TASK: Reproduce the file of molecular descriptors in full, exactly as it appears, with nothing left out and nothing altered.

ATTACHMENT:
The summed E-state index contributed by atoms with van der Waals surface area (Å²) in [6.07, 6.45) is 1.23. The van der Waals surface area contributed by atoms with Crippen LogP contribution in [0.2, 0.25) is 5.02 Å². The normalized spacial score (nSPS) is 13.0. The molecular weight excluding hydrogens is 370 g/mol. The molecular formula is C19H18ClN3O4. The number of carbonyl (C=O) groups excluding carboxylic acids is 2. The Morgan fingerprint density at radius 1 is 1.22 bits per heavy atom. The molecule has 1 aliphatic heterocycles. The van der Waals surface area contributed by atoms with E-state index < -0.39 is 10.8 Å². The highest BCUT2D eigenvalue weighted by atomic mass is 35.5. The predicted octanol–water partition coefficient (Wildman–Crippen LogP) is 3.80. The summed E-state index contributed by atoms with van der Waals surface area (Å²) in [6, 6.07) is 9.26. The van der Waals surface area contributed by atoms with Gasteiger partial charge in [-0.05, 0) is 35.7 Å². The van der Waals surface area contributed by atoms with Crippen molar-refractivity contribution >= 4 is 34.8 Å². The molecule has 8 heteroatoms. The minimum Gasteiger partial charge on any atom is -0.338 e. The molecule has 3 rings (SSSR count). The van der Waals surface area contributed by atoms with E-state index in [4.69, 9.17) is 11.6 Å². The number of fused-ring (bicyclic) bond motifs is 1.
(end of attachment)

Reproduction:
The summed E-state index contributed by atoms with van der Waals surface area (Å²) in [6.07, 6.45) is 1.23. The van der Waals surface area contributed by atoms with Crippen LogP contribution in [0.2, 0.25) is 5.02 Å². The normalized spacial score (nSPS) is 13.0. The molecular weight excluding hydrogens is 370 g/mol. The molecular formula is C19H18ClN3O4. The number of carbonyl (C=O) groups excluding carboxylic acids is 2. The Morgan fingerprint density at radius 1 is 1.22 bits per heavy atom. The molecule has 1 aliphatic heterocycles. The van der Waals surface area contributed by atoms with E-state index < -0.39 is 10.8 Å². The highest BCUT2D eigenvalue weighted by atomic mass is 35.5. The predicted octanol–water partition coefficient (Wildman–Crippen LogP) is 3.80. The summed E-state index contributed by atoms with van der Waals surface area (Å²) in [6, 6.07) is 9.26. The van der Waals surface area contributed by atoms with Gasteiger partial charge in [-0.05, 0) is 35.7 Å². The van der Waals surface area contributed by atoms with Crippen molar-refractivity contribution >= 4 is 34.8 Å². The molecule has 8 heteroatoms. The minimum Gasteiger partial charge on any atom is -0.338 e. The molecule has 3 rings (SSSR count). The van der Waals surface area contributed by atoms with E-state index in [4.69, 9.17) is 11.6 Å². The number of fused-ring (bicyclic) bond motifs is 1.